What really impressed about the Ram 2500 was its noise suppression at speed. Road noise from the Michelin LT265/70 R18 on/off-road hybrid tyres is kept well at bay, while wind noise is also very controlled and the engine burble kept distant by ample firewall insulation. It’s hushed like a luxury car in the cabin, with the only reason to raise your voice being the sheer bloody size.
Clambering into the six-seater cabin for the first time is an event. Plant a boot on the chrome side step, grab one of the fixed handles and haul yourself into the proverbial clouds. If commanding driving positions are your thing, the Ram is king.
It’s fairly straightforward to get yourself comfortable once ensconced in the large leather seat (with its eight-way electric adjustability, memory and heating/cooling functions) despite the lack of telescopic steering wheel adjustment, since the pedals can be moved at the push of a button.
The large embossed steering wheel has a ton of buttons front and rear that you adjust to quickly enough, while the instrument binnacle comprises six analogue gauges and a dominant 7.0-inch digital screen in the centre with trip computations (including a digital speedo). To the right of said wheel is a large, old school column-shifter for the automatic gearbox.
Once familiarised, you’re greeted by a wide, expansive dash dominated by an 8.4-inch touchscreen with sat-nav functionality, and a fascia trimmed in fake wood, silver and chrome bits. Most of the interior is trimmed in tactile plastics, but some of the surface materials feel on the cheap side — one example being the wobbly plastic surrounding the starter button.
The highlight feature of the centre screen is the way it displays not just a reverse-view camera, but also vision from a tray-view camera, via a lens fitted above the cargo area. The tray itself (which comes with a protective liner) is 1939mm long, 511mm deep and 1295mm wide between the arches — about 400mm longer than a Ranger’s, though its 913kg payload isn’t anything special.
This nifty tray camera feature is complemented by other amenities such as an electric rear sliding window, a sunroof and a proper Australian powerpoint fitted up front. The nine-speaker sound system with a sub is ample as well.
The vastness of the cabin is illustrated by the distance between you and the front passenger. The huge padded centre console flips up into a third front seat (with a lap belt only). Good thing the NVH is so great, because driver and passenger are hardly rubbing shoulders.
Cabin storage is fantastic. There are deep door pockets and shallower ones above, a sliding drawer under the fascia, a cubby atop the dash, two closing gloveboxes, that vast centre console and three cupholders ahead and lower-mounted phone holders above the driveshaft.
The rear seats are predictably spacious, with family SUV levels of head/leg/shoulder room, though with limited toe room. The large side windows and sliding rear window give good outward visibility, while you get rear vents and plenty of storage. The downside is that very short centre squab, which at least has a three-point lap-sash belt.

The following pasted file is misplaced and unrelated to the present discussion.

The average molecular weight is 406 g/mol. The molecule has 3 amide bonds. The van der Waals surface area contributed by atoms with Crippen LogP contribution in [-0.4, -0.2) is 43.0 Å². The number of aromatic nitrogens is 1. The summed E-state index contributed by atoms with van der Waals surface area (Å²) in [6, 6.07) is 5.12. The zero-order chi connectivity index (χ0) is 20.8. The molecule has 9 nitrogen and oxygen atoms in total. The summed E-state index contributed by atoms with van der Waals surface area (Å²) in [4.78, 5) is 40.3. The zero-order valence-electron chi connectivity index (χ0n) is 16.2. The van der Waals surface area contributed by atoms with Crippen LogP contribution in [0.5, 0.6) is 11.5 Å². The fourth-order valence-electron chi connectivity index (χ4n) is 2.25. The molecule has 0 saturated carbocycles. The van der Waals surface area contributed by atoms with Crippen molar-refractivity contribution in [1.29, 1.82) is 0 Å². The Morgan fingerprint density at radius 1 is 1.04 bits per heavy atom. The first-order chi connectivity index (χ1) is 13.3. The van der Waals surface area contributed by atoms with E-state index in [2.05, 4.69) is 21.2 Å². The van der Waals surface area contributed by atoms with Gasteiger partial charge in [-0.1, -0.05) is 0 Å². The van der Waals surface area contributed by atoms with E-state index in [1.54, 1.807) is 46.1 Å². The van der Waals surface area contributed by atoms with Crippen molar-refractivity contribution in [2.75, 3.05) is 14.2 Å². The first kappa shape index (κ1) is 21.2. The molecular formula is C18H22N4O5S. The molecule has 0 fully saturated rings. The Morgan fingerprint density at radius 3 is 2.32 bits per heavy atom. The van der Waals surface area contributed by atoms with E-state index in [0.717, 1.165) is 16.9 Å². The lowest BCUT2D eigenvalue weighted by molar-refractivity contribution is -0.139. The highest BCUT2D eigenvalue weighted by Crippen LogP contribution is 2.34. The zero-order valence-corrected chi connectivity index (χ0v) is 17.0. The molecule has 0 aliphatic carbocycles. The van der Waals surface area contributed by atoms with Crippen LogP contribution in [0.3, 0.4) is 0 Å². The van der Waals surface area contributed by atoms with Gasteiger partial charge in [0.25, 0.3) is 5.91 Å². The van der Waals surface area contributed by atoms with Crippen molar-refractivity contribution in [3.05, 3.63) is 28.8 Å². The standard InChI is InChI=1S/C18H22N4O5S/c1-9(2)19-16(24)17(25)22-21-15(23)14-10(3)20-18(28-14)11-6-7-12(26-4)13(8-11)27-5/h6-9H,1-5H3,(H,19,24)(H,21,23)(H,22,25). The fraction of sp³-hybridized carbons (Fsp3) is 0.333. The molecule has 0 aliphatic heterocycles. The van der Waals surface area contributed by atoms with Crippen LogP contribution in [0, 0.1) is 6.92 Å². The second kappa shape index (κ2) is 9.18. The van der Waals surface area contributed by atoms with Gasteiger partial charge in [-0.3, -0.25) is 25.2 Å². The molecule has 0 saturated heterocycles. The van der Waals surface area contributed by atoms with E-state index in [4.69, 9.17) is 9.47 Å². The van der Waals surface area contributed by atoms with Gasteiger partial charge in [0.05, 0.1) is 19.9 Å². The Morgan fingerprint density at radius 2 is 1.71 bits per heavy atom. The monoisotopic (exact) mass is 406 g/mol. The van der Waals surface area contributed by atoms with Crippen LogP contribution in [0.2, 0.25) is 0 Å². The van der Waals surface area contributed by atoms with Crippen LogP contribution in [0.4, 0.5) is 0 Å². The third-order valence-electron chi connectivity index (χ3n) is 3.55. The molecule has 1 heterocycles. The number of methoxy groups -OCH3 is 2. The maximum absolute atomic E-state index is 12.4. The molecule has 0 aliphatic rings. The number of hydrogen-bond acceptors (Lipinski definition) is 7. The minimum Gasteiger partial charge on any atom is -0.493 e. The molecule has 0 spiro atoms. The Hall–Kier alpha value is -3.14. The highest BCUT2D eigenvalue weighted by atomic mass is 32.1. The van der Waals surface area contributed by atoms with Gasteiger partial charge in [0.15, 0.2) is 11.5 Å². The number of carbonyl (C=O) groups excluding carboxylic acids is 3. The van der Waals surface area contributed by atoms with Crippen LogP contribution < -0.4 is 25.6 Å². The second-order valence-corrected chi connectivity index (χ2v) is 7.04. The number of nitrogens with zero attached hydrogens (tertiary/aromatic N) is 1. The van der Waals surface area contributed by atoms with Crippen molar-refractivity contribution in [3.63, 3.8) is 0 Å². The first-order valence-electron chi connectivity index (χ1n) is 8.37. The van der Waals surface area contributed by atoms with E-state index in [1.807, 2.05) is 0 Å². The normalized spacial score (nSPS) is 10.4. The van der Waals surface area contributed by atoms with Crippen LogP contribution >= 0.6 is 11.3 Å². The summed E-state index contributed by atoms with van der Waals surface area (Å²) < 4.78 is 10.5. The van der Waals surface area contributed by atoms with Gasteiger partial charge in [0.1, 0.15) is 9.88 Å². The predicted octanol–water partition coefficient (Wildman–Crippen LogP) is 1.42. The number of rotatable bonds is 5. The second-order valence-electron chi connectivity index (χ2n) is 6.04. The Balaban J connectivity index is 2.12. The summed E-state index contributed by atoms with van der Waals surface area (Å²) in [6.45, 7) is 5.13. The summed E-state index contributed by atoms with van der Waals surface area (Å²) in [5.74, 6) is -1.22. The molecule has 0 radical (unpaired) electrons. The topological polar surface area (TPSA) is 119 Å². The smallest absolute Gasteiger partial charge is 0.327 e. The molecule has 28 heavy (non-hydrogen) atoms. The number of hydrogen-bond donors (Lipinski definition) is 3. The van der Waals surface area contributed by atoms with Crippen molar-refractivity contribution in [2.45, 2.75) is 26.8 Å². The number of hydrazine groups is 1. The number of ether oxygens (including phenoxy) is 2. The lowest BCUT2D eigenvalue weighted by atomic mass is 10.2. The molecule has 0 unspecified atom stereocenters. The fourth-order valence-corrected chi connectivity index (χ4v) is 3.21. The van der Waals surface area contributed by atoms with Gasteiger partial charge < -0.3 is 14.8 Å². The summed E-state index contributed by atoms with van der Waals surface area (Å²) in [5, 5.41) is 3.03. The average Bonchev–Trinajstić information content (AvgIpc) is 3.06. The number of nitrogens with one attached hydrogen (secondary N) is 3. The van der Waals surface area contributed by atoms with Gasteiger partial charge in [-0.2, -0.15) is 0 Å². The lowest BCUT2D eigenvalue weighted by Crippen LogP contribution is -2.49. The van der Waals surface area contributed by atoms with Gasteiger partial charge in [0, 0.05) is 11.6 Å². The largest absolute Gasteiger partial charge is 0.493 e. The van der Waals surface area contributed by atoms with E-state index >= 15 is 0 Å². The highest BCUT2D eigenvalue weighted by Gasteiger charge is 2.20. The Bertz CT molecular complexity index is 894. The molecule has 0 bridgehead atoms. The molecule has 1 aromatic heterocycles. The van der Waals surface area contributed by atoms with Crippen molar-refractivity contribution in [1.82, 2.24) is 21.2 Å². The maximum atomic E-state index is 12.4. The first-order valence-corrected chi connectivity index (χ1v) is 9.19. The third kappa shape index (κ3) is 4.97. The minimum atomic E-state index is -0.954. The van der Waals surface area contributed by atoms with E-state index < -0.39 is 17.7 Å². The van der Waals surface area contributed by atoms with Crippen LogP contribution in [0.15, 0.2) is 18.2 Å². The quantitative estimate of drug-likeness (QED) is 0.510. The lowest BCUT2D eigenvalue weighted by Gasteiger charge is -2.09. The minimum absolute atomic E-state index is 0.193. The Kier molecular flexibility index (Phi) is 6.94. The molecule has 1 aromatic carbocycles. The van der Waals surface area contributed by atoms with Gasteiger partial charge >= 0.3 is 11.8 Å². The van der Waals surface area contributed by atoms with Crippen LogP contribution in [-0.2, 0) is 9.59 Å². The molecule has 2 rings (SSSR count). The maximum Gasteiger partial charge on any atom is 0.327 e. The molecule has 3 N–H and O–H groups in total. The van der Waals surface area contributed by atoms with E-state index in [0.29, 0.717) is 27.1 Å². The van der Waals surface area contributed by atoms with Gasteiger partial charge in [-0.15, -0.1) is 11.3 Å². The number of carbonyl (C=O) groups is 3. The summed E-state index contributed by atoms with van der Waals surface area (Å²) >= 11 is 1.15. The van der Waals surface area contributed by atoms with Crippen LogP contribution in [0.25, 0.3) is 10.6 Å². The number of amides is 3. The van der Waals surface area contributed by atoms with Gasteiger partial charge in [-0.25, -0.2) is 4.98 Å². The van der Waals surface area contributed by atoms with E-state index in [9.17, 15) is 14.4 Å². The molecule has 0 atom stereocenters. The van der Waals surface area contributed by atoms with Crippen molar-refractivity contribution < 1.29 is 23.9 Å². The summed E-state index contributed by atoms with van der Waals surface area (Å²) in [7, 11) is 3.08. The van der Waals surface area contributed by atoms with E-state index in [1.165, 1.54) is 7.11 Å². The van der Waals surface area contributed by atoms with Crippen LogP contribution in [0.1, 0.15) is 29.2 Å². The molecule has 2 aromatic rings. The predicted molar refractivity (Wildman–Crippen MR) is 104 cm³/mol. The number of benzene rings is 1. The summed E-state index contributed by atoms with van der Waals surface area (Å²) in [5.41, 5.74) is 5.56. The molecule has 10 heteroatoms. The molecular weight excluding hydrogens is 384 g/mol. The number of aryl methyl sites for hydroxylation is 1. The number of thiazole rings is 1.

The Ram comes with front, side and head-protecting airbags for front occupants and curtains for rear passengers. While not ANCAP-rated, it has been safety tested by Walkinshaw engineers, and apparently performs to factory standard.
Boosting the cabin practicality, the seat bases flip up easily into the seat backs, and a flip-out cargo floor can be lowered. This turns the Ram into an oversized king cab, with storage space for a handful of large suitcases.
There are a few ergonomic oddities. The seat heating/cooling buttons work fine, but the mirroring function on the touchscreen hasn’t been reversed, so you control the driver’s seat by pushing the passenger section on the touchscreen. No big deal. Less great is the foot-operated park brake mounted to the right of the throttle, necessitating static left-foot braking at times.
All said, though, the conversion undertaken by Walkinshaw is fairly good. Panel gaps and other creaks and gremlins are largely non-existent. It feels 99 per cent factory fit, and for $140K you’d expect at least as much. You can lean on the three-year/100,000km warranty and roadside assist plan that’s provided if in doubt.
Having driven the smaller new Ford F-150 in the States recently, your correspondent was pretty impressed by the Australian-ised Ram 2500. The conversion jobs feels very decent on first impressions, and despite the cost, the 2500 can do things no dual cab sold through official channels can.
Is there a space for the Ram 2500? Well, the company has registered 34 this year, and is targeting 500 units this year, 90 per cent being the 2500 (the 3500 needs a truck licence, after all). And you still see a number of older F-Series truck around, not to mention converted trucks from the other sources such as Performax, which are also worthy.
But with its mighty Cummins engine, huge towing abilities and cosseting dynamics, the Ram 2500 is a standout driving experience no matter how you cut it.
Click the Photos tab to see more images by Tom Fraser. Thanks again to MY Marina in Dromana for use of one of its boats.